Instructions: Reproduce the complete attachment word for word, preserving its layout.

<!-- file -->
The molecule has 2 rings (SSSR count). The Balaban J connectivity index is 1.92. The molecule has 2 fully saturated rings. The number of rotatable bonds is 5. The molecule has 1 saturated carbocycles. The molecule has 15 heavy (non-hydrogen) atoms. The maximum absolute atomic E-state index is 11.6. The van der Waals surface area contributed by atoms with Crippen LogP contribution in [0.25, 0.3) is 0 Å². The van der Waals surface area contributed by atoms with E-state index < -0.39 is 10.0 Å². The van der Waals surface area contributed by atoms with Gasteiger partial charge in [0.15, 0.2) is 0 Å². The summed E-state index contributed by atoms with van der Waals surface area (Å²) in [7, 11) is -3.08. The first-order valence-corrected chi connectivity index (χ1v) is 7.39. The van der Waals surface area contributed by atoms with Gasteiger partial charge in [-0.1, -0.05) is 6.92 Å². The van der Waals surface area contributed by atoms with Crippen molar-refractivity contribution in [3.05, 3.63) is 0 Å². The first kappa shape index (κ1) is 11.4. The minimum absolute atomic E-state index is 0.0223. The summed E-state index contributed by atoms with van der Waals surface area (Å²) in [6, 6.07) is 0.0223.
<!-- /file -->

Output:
The molecule has 2 rings (SSSR count). The Balaban J connectivity index is 1.92. The molecule has 2 fully saturated rings. The number of rotatable bonds is 5. The molecule has 1 saturated carbocycles. The molecule has 15 heavy (non-hydrogen) atoms. The maximum absolute atomic E-state index is 11.6. The van der Waals surface area contributed by atoms with Crippen LogP contribution in [0.25, 0.3) is 0 Å². The van der Waals surface area contributed by atoms with E-state index < -0.39 is 10.0 Å². The van der Waals surface area contributed by atoms with Gasteiger partial charge in [0.15, 0.2) is 0 Å². The summed E-state index contributed by atoms with van der Waals surface area (Å²) in [7, 11) is -3.08. The first-order valence-corrected chi connectivity index (χ1v) is 7.39. The van der Waals surface area contributed by atoms with Gasteiger partial charge in [-0.1, -0.05) is 6.92 Å². The van der Waals surface area contributed by atoms with Crippen molar-refractivity contribution in [3.05, 3.63) is 0 Å². The first kappa shape index (κ1) is 11.4. The minimum absolute atomic E-state index is 0.0223. The summed E-state index contributed by atoms with van der Waals surface area (Å²) in [6, 6.07) is 0.0223.